Front facade of Sankofa United Elementary school of OUSD
Located in Oakland's Bushrod neighborhood, Sankofa United Elementary School was merged with Kaiser Elementary School, in the Oakland hills. Credit: Amir Aziz

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When Oakland Unified School District announced it would be closing Kaiser Elementary School and merging it with Sankofa Elementary, the opposition was fierce. Kaiser and Sankofa families, and others who didn’t want to see any schools closed, packed school board meetings, shouted chants, and heckled board directors as they spoke. During some of those fall 2019 meetings, the protests were so disruptive that the OUSD board moved to a different meeting space and excluded the public. At one meeting, police officers pulled out batons on protesters.

District leaders wanted to reduce the number of school campuses through closures and mergers to save money, and the two schools seemed like an optimal match for consolidation: Sankofa, in Oakland’s Bushrod neighborhood, faced declining enrollment and had room on its campus to grow, while Kaiser, in the Hiller Highlands, was at capacity but had few neighborhood families. Still, some anticipated a culture clash, as Sankofa Academy, a school with a predominantly Black, low-income population, prepared to absorb Kaiser’s students, who were more diverse in race and class.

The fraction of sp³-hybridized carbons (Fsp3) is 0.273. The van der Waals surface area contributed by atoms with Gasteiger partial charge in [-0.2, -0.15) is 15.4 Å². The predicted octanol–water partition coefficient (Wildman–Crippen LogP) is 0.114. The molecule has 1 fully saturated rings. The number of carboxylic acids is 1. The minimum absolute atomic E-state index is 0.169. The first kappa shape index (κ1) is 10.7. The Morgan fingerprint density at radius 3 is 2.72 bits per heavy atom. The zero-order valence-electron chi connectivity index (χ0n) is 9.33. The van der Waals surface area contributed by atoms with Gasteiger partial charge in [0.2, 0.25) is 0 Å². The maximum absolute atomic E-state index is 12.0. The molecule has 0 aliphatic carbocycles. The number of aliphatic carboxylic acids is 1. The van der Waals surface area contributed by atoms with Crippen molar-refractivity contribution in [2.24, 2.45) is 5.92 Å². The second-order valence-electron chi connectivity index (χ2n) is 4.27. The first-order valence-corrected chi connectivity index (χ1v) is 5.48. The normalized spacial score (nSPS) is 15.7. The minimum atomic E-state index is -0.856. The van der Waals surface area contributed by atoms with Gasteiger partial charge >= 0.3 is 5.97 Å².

But more than a year later, the new Sankofa United Elementary School is six months into its first school term, and families and staff say the transition has been a success—mainly because of the work they did to connect with each other and create their new school community. They hosted picnics, put on movie nights, formed parent committees, and made other efforts to help students get to know their potential school mates.